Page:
State of Louisiana v. Tyrone Hunter (Amended and affirmed as amended.)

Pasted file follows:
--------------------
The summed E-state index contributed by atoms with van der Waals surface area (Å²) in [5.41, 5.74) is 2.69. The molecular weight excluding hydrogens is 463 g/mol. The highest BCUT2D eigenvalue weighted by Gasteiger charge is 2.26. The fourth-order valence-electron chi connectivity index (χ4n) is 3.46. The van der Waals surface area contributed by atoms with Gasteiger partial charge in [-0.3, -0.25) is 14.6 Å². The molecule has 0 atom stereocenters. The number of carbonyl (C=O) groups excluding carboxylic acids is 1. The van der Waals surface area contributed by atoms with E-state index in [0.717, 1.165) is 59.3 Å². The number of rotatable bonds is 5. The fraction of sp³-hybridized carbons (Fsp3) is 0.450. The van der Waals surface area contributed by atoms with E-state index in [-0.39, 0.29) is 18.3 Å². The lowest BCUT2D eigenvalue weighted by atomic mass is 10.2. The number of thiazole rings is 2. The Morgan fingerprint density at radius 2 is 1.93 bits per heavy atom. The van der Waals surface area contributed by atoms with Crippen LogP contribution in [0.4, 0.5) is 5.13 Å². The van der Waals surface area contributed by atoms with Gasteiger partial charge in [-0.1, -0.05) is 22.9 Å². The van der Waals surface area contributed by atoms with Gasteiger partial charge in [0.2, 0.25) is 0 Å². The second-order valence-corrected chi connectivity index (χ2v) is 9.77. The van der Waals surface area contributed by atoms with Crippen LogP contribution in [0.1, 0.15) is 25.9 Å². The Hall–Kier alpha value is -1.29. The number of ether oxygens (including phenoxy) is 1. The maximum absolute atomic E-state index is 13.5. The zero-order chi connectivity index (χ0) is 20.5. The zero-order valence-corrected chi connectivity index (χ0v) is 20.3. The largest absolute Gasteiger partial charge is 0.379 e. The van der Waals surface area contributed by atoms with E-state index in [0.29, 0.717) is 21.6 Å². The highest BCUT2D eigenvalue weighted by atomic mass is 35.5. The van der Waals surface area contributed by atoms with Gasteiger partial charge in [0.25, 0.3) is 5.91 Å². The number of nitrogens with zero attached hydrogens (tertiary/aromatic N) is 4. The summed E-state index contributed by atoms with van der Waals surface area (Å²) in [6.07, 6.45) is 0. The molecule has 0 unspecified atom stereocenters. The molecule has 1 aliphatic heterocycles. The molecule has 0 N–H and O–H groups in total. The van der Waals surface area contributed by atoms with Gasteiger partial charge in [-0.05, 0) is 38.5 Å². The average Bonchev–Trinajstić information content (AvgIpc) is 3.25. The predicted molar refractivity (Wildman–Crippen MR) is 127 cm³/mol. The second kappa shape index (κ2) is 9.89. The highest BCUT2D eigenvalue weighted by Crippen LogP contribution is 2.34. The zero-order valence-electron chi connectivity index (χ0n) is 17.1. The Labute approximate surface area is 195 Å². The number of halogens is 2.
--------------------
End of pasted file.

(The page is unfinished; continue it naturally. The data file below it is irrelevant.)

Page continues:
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Judgment rendered April 13, 2011. Application for rehearing may be filed within the delay allowed by Art. 922, La. C.Cr.P. NO. 46,194-KA COURT OF APPEAL SECOND CIRCUIT STATE OF LOUISIANA ****** STATE OF LOUISIANA Appellee versus TYRONE HUNTER Appellant ****** Appealed from the First Judicial District Court for the Parish of Caddo, Louisiana Trial Court No. 266,549 Honorable Craig O. Marcotte, Judge ****** CAREY J. ELLIS, III Counsel for Appellant CHARLES R. SCOTT, II District Attorney Counsel for Appellee TOMMY J. JOHNSON JASON T. BROWN Assistant District Attorneys ****** Before WILLIAMS, STEWART and MOORE, JJ. WILLIAMS, J. The defendant, Tyrone Hunter, was charged by bill of information with one count of possession with intent to distribute a Schedule I controlled dangerous substance (CDS), marijuana, a violation of LSA-R.S. 40:966(A)(1), and one count of possession with intent to distribute a Schedule II CDS, cocaine, a violation of LSA-R.S. 40:967(A)(1). Pursuant to a plea agreement, the defendant pled guilty as charged and the state agreed not to file an habitual offender bill. For the marijuana conviction, defendant was sentenced to 30 years of imprisonment at hard labor and a fine of $6,000 plus court costs, or 60 days in prison in lieu of payment. For the cocaine conviction, he was sentenced to 30 years at hard labor with the first two years to be served without benefit of parole, probation or suspension of sentence and fined $6,000 plus court costs, or 60 days in prison in lieu of payment. The two sentences were to run concurrently. The court denied defendant s motion to reconsider sentence. Pursuant to State v. Crosby, 338 So.2d 584 (La. 1976), the defendant appeals the denial of his motion to suppress the evidence. For the following reasons, we amend the sentences to vacate that portion of each sentence imposing jail time in default of payment of the $6,000 fine and costs, and as amended, we affirm. FACTS The following facts were elicited from the witness testimony at the hearing on the motion to suppress. On March 9, 2008, Shreveport Police Corporal Briana Rivera and her partner, Officer Christian Hicks, were investigating a series of burglaries in the fairgrounds area of the city. The officers had been given a description of suspects in a burglary at a business located in the vicinity and were looking for two black men and one white woman who might be driving a maroon or dark red car. Corporal Rivera and Officer Hicks were on Midway Avenue when a green car, driven by a black male with a white female passenger, passed their unit. Although the car did not match the description given, the officers decided to follow the vehicle because of the proximity to the business that had been burglarized. While following the car, the officers were stopped by a light at the intersection of Midway and Hearne Avenues. The driver of the green car drove through the intersection, but had to wait for a passing train. The driver then made a U-turn across double yellow lines and drove away. Cpl. Rivera stated that she saw the driver make the illegal U-turn and believed he had taken evasive action in an effort to elude the marked police car. After other officers in the area located the car, Cpl. Rivera conducted a traffic stop of the vehicle in the 6700 block of Linwood Avenue. Cpl. Rivera approached the driver, who was identified as the defendant, and asked for the vehicle registration. Rivera later testified that when defendant opened the glove compartment to obtain the documentation, she observed a clear plastic bag containing what appeared to be cocaine. The defendant tried to conceal the plastic bag in his right hand as he dropped it on the passenger-side floorboard. Officer Hicks, who was on the passenger side watching the defendant reach into the glove compartment, later testified that he also saw defendant remove the plastic bag that appeared to contain cocaine and drop it on the floorboard. Because of the presence of the suspected illegal drugs, the defendant and the passenger 2 were removed from the vehicle. Cpl. Rivera handcuffed the defendant, advised him of his Miranda rights and placed him in the patrol car. Rivera then retrieved the plastic bag from the floorboard of the vehicle and noticed another plastic bag located between the passenger seat and the center console. Inside that bag were a number of smaller blue bags that appeared to contain cocaine. During a search of the vehicle s interior, Cpl. Rivera also found a brown paper bag containing suspected marijuana in a pocket on the back of the passenger seat. The materials found were later tested and determined to be cocaine and marijuana. One plastic bag contained 5 grams of crack cocaine, the other contained a total of 4.5 grams of crack cocaine and the paper bag contained 29.8 grams of marijuana. Subsequently, the defendant was charged with separate counts of possession with intent to distribute marijuana and possession with intent to distribute cocaine. Defendant filed a motion to suppress the drug evidence seized during the search, alleging that the police officer lacked authority to conduct a warrantless search of his vehicle. After a hearing, the district court denied the motion, finding that the traffic stop was valid and that the officer was authorized to search the vehicle after arresting defendant for possession of drugs. As a result of the plea bargain, defendant pled guilty as charged and the state agreed not to charge him as a multiple offender. For each count, the defendant was sentenced to 30 years at hard labor, and fined $6,000 plus court costs, or 60 days in prison in lieu of payment. For the conviction of possession of cocaine with intent to distribute, the first two years of the sentence were to be served without benefit of parole, 3 probation or suspension of sentence, and the sentences were to be served concurrently. The defendant appeals the denial of his motion to suppress. DISCUSSION The defendant contends the district court erred in denying his motion to suppress. Defendant argues that because the state failed to prove that he committed a traffic violation giving the police reasonable suspicion to stop the vehicle, the traffic stop was not legitimate and the subsequent search was not justified by the plain view exception. The right of every person to be secure in his person, house, papers, and effects against unreasonable searches and seizures is guaranteed by the Fourth Amendment to the United States Constitution and Article I, ยง 5 of the 1974 Louisiana Constitution. A search and seizure conducted without a warrant issued on probable cause is unreasonable unless the warrantless search can be justified by one of the narrowly drawn exceptions to the warrant requirement. State v. Thompson, 02-0333 (La. 4/9/03), 842 So.2d 330; State v. Ledford, 40,318 (La. App. 2d Cir. 10/28/05), 914 So.2d 1168. When the constitutionality of a warrantless search or seizure is placed at issue by a motion to suppress the evidence, the state bears the burden of proving the admissibility of any evidence seized without a warrant. LSAC.Cr.P. art. 703(D); State v. Johnson, 32,384 (La. App. 2d Cir. 9/22/99), 748 So.2d 31. The plain view doctrine is an exception to the warrant requirement. The plain view exception renders a warrantless search reasonable: (1) if the police officer is lawfully in the place from which he views the object; (2) where the object s incriminating character is 4 immediately apparent; and (3) the officer has a lawful right of access to the object. State v. Gipson, 45,121 (La. App. 2d Cir. 4/14/10), 34 So.3d 1090. A violation of a traffic regulation provides reasonable suspicion to stop a vehicle. State v. Davis, 09-452 (La. App. 5th Cir. 1/26/10), 31 So.3d 513. If a police officer observes a traffic infraction, then the subsequent stop for that offense is clearly legal. Whren v. United States, 517 U.S. 806, 116 S.Ct. 1769 (1996); State v. Barnard, 37,032 (La. App. 2d Cir. 5/14/03), 847 So.2d 99. The subjective intent of the officer making the traffic stop is irrelevant, as long as he observed the traffic violation. Whren, supra. Flight, nervousness or a startled look may be a factor under LSA-C.Cr.P. art. 215.1 in finding a reasonable cause to stop a person. State v. Furlow, 34,339 (La. App. 2d Cir. 2/28/01), 780 So.2d 602, writ denied, 01-0889 (La. 3/15/02), 811 So.2d 895. When a roadway is divided into two or more lanes for traffic, a vehicle shall be driven within a single lane and shall not be moved until such movement can be made safely. LSA-R.S. 32:79. When a police officer makes a lawful arrest of an individual, that officer is authorized, without more, to search the arrestee and his wingspan, or lunge space, for weapons and evidence. State v. Stoutes, 43,181 (La. App. 2d Cir. 4/2/08), 980 So.2d 230. If a lawful arrest is made of the occupant of a vehicle, then law enforcement is permitted to search the entire passenger compartment when it is reasonable to believe the vehicle contains evidence of the offense of arrest. Thornton v. United States, 541 U.S. 615, 124 S.Ct. 2127 (2004). In this case, both officers testified at the hearing on the motion to 5 suppress that they observed the defendant commit the traffic violation of improper lane usage when he made an illegal U-turn across the double yellow lines. In addition, the officers believed that defendant made the Uturn to flee the area and avoid contact with the police. The officers observation of the traffic violation and defendant s apparent flight from the area provided the officers with reasonable suspicion to stop the vehicle. Upon making a valid traffic stop, the police officers were lawfully in a position to observe in plain view the clear plastic bag containing cocaine. The evidence of drugs gave the officer probable cause to arrest the defendant and then to search the interior of the vehicle for weapons and evidence as an incident to the lawful arrest. Therefore, the search of the automobile and the seizure of the drugs satisfied the constitutional guidelines for a warrantless search. Consequently, the district court did not abuse its discretion in denying the defendant s motion to suppress. This assignment of error lacks merit. Error Patent In reviewing the record for error patent, we note that the district court improperly imposed jail time contingent on the payment of the fine and court costs. An indigent person may not be incarcerated because he is unable to pay a fine which is part of his sentence. State v. Tillman, 43,569 (La. App. 2d Cir. 10/22/08), 997 So.2d 144. A defendant s indigence may be discerned from the record. See State v. Williams, 484 So.2d 662 (La. 1986); Tillman, supra. The record shows that defendant is indigent because he was represented at trial and on appeal by the indigent defender s office. 6 Accordingly, we shall vacate that portion of each sentence imposing jail time in default of payment of the fine and costs. CONCLUSION For the foregoing reasons, we amend the sentences to vacate that portion of each sentence imposing jail time in default of payment of the $6,000 fine and costs, and as amended, the defendant s convictions and sentences are affirmed. AMENDED AND AFFIRMED AS AMENDED. 7